DoJ Cites Progress in Novell Patents Sale to Microsoft Coalition

The U.S. Department of Justice today acknowledged a positive response from a Microsoft-supported holding company that is looking to buy patents held by Novell Inc.

The Justice Department explained in an announcement issued on Wednesday that CPTN Holdings LLC had altered its original acquisition terms in response to antitrust concerns by the department. The department is working in conjunction with Germany's federal cartel office, Das Bundeskartellamt, in overseeing the proposed acquisition.

The terms altered by CPTN Holdings meet "immediate competitive concerns" by the Justice Department. However, the DoJ also plans continued oversight, according to Sharis A. Pozen, deputy assistant attorney general at the Justice Department's Antitrust Division.

"Although we recognize that the various changes to the agreement recently made by the parties are helpful, the department will continue to investigate the distribution of patents to ensure continued competition," Pozen said in a released statement.

CPTN Holdings reflects the interests of four companies, including Microsoft, Oracle Corp., Apple Inc. and EMC Corp. The group plans to buy about 882 patents from Novell, for an estimated $450 million in cash. After the patents are bought, they will be divided among the participating companies.

The deal is somewhat complicated by Seattle-based Attachmate Corp.'s plans to buy Novell, which was announced in November. Consequently, the modified terms proposed by CPTN Holdings also reflect Attachmate's involvement with the patents.

The main concern of the antitrust authorities was how the patent transfers might have affected Linux-based companies under the original terms proposed by CPTN Holdings. The original deal could have impaired innovation and competition in the desktop, mobile and server operating system markets, as well as with the middleware and virtualization software products markets, according to the Justice Department's announcement.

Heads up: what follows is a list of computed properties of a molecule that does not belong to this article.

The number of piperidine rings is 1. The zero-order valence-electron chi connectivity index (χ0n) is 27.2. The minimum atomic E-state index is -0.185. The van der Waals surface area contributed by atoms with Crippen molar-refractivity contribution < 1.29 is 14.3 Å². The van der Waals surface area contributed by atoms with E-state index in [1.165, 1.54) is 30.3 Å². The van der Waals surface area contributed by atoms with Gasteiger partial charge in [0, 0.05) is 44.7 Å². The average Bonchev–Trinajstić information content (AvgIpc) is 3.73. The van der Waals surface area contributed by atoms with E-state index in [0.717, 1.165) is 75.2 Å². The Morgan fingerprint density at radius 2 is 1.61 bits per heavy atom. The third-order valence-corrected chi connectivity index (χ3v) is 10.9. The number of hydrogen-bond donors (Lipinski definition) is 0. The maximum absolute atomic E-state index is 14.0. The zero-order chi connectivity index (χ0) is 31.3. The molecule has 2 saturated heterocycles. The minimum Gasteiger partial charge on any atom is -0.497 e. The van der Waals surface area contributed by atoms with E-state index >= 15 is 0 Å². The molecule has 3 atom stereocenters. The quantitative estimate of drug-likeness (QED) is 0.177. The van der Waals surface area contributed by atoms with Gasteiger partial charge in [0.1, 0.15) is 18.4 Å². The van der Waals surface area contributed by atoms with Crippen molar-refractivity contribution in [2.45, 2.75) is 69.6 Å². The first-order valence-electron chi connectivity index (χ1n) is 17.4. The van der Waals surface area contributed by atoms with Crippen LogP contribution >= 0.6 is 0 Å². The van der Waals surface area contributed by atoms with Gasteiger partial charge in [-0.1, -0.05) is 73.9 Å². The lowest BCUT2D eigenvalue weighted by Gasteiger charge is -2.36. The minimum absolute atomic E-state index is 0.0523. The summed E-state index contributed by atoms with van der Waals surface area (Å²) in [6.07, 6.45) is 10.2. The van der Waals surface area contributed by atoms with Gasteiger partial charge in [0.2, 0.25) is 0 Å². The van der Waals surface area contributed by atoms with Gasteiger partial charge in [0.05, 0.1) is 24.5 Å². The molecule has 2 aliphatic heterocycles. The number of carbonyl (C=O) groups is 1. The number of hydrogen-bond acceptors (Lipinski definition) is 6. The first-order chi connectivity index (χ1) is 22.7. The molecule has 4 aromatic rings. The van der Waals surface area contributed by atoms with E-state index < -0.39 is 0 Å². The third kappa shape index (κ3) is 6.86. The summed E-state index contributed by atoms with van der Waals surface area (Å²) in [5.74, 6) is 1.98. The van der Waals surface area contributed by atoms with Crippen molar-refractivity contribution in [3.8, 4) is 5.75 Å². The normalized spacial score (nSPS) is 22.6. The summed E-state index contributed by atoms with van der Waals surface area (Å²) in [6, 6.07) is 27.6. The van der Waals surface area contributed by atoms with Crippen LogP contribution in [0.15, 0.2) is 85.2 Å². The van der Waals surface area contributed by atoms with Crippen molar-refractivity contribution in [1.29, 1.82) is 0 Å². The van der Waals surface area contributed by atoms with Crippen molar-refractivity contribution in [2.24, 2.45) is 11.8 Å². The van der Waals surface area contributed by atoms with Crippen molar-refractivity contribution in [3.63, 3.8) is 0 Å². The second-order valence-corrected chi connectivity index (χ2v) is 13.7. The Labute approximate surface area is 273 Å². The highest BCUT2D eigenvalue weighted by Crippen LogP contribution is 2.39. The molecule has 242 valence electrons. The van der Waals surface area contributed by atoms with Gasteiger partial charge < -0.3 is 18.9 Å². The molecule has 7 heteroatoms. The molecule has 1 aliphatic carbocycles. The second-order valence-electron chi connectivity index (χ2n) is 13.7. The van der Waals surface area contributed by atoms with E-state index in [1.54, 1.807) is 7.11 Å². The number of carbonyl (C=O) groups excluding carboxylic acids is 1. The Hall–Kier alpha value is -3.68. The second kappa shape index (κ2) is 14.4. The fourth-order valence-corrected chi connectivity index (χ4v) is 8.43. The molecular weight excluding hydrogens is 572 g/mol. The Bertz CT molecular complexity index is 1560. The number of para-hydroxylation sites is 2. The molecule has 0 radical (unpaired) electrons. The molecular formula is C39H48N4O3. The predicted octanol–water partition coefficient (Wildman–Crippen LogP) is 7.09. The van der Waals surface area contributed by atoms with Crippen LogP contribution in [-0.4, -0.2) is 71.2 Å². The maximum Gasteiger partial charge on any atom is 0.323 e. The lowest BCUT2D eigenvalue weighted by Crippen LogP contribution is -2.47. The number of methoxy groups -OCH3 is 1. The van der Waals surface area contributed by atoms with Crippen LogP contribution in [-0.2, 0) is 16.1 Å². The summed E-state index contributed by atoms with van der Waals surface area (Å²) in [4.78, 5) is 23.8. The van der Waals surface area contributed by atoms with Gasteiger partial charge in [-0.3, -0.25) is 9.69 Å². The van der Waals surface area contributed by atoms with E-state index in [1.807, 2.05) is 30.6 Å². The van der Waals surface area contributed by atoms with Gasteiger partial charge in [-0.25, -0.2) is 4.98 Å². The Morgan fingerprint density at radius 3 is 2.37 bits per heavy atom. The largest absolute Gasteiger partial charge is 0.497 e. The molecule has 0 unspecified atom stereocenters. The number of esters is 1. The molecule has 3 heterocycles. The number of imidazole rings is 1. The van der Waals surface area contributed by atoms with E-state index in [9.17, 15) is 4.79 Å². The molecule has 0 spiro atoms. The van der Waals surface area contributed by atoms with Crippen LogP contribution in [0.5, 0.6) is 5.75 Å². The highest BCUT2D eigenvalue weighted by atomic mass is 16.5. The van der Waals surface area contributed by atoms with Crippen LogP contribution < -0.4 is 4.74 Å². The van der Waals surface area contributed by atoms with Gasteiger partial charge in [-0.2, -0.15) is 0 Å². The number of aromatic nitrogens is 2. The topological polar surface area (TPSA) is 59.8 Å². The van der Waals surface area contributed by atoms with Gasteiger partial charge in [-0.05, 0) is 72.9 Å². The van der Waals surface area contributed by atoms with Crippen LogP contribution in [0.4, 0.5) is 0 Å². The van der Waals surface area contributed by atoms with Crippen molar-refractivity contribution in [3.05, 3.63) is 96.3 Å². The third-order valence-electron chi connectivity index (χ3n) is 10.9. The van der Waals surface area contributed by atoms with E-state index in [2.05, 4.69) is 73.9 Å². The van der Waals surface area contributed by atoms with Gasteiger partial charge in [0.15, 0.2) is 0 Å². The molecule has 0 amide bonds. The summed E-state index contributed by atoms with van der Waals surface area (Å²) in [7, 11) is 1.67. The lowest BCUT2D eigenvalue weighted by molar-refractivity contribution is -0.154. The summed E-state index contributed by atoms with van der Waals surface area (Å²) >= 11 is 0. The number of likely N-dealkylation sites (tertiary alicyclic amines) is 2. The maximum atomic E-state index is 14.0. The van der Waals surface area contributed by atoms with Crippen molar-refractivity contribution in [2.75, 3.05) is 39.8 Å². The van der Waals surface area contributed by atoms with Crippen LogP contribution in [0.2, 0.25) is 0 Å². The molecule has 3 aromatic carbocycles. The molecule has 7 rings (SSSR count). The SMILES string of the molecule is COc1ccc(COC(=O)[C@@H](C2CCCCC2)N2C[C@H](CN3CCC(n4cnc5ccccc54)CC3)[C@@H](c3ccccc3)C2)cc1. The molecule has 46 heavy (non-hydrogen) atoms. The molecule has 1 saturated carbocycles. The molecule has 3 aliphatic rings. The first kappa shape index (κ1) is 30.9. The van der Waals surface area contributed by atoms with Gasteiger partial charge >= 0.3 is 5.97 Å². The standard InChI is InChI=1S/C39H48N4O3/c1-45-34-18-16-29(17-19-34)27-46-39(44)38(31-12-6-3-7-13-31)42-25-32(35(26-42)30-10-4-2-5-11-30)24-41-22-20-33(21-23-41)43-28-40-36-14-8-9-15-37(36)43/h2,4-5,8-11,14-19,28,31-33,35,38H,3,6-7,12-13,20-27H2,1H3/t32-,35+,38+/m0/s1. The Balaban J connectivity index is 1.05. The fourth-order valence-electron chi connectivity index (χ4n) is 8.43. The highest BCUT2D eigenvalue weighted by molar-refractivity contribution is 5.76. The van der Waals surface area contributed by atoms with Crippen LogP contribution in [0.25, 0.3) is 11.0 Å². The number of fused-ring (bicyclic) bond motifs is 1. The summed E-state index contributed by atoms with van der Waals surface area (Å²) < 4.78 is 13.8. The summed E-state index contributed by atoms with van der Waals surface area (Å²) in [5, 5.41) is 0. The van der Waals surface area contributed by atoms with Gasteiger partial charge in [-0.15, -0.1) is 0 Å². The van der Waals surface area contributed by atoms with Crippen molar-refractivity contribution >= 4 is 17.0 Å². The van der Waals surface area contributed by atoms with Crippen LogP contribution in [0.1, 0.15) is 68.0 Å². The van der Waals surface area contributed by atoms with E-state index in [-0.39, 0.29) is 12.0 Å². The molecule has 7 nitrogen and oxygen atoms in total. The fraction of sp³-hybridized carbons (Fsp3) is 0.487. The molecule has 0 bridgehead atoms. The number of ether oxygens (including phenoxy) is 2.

The open source legal watchdog site, Groklaw, was enthusiastic about the antitrust action, describing the DoJ's response as "wonderful news." The site lists reactions across the open source community, including a comment from standards attorney Andrew Updegrove, who said that the legal authorities had showed an understanding of open source software and Linux in particular in this antitrust action.

There were five points to be met by CPTN Holdings to address regulatory agency competition concerns. First, Microsoft will have to sell back the licenses to Attachmate, but it will continue to have access to the licensing. Microsoft also will have access to the licensing acquired by the other three CPTN Holdings companies, as well as to those patents held by Novell. Second, EMC won't be allowed to acquire 33 patents related to virtualization software. Third, the Novell patents will be subject to the GNU General Public License Version 2 agreement, as well as to the Open Invention Network (OIN) License. Next, CPTN Holdings can't limit patents under the OIN license. Finally, CPTN Holdings is prohibited from influencing Novell or Attachmate on which patents will be available under the OIN license, which is a license used with Linux products.

In general, Microsoft has taken an antagonistic legal approach to Linux offerings. In some cases, it has sued its own hardware partners that have used the Linux-based Android mobile operating systems. It infamously let it be known that Linux violated 235 of Microsoft's patents, without specifying the infringing technologies. On the other hand, when it comes to establishing Windows interoperability with Linux in various products, Microsoft has taken a more open and cooperative approach.

About the Author

Kurt Mackie is senior news producer for the 1105 Enterprise Computing Group.


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